If your spouse files bankruptcy without you its possible for you to keep your tax return. One partner in a marriage can file bankruptcy individually without involving the other directly in the process. Although this is common there are still some issues that may overlap in bankruptcy filings for many married couples. The bankruptcy filing can be in the name of one spouse only. This leaves debts and assets of the other partner uninvolved in the bankruptcy process so long as they are kept separate from those of the spouse who is filing.
Tax refunds of the person filing for bankruptcy are usually a form of income that will become part of the bankruptcy estate to be used to pay back creditors. If the spouses file taxes individually, the tax refund each spouse receives is their separate property. Usually, the bankruptcy court won’t have any right to get the non-filing spouse’s tax refund, although it can go after the tax refund of the person filing bankruptcy.
Two Main Types Of Bankruptcy
The two types of individual bankruptcy are called Chapter 7 and Chapter 13. Tax refunds are income that can be taken to pay debts in both kinds of bankruptcy, but there are some differences.
In a Chapter 7 filing, the bankruptcy trustee looks at the entire financial picture of the person filing for bankruptcy and totals up debts and assets. The assets beyond exempt items, like a residence and some personal items, will be sold to satisfy as many debts as possible. Some exempt assets include necessities of life like your home, a car worth up to $7,500 for an individual, tools of a trade worth up to $10,000, and other personal items. Non-exempt income or assets, such as the tax refund that the filer receives, are gathered, and the money is used to pay off as many debts as possible.
A Chapter 13 case, however, balances debt and income to create a payment plan that will extend over three to five years to allow you to pay most or all your debts and keep most or all of your property. Tax refunds may be taken toward debt repayment in each year of the payment plan, so the bankruptcy filer may lose tax refunds every year of the three to five years of the debt repayment plan.
Will I Lose My Tax Return
In both types of bankruptcy, though, a non-filing spouse who keeps separate income and banking records would likely keep their individual income tax refund. However, if we suppose the couple typically combines the income of the two spouses and keeps it in a joint bank account, and the non-filing spouse’s tax refund is deposited into that account, it will be considered property of the household community and can be taken to pay the filing spouse’s debts. The key here is that the non -fling spouse files their taxes married but separate. By filing this way the non-filing spouse in a bankruptcy case keeps their money separate from the court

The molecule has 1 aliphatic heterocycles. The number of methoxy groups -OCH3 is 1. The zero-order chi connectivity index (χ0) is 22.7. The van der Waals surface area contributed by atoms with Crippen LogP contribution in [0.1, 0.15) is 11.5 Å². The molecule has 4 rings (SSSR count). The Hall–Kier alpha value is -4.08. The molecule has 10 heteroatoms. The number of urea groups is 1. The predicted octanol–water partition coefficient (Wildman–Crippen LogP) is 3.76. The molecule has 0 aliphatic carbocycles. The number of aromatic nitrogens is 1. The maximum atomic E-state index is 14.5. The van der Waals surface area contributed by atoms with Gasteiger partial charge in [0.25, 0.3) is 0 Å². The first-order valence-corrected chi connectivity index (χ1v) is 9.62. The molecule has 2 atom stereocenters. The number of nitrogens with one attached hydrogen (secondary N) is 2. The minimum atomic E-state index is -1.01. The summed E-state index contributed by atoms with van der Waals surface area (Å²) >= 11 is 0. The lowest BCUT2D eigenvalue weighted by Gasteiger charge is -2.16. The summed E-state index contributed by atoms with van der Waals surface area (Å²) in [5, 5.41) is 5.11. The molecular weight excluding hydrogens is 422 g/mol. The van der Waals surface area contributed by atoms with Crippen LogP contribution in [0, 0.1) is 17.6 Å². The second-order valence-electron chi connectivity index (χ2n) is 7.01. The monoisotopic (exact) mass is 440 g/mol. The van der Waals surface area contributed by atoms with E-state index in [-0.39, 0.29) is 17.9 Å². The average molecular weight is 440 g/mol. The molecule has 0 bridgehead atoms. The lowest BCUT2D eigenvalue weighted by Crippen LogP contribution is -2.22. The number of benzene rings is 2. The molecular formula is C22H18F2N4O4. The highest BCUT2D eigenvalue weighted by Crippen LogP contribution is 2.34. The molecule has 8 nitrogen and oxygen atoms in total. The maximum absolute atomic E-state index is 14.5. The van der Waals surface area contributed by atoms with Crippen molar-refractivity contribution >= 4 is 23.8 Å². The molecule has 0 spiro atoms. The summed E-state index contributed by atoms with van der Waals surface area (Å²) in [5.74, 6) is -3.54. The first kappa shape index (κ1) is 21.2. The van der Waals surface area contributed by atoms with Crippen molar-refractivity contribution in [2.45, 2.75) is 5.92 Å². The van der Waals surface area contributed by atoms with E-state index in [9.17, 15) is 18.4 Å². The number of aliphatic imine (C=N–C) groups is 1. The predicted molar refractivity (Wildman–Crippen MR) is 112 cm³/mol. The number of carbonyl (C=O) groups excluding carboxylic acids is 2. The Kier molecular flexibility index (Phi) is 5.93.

Are Some Taxes Exempt in Bankruptcy
Even in a situation where the court can make a claim on your taxes some of those taxes are exempt. The portion that’s exempt means its exempt from the court. An example of an exempt portion of your taxes is the earned income tax credit portion. This is the potion of a return that is given to you if your income is very low and you have dependent children.
Get Free Bankruptcy Consultation in Tulsa
If your spouse files bankruptcy without you its possible to keep your tax return out of the fray. Bankruptcy is a complex legal proceeding with many important choices to make depending on your unique situation. Experienced bankruptcy attorneys at Kania Law Office will explain the details of the laws, the exemptions that may apply in your case, and the options you have for how to file in detail with a free consultation. Call us at 918-743-2233 or contact us online to schedule an initial consultation.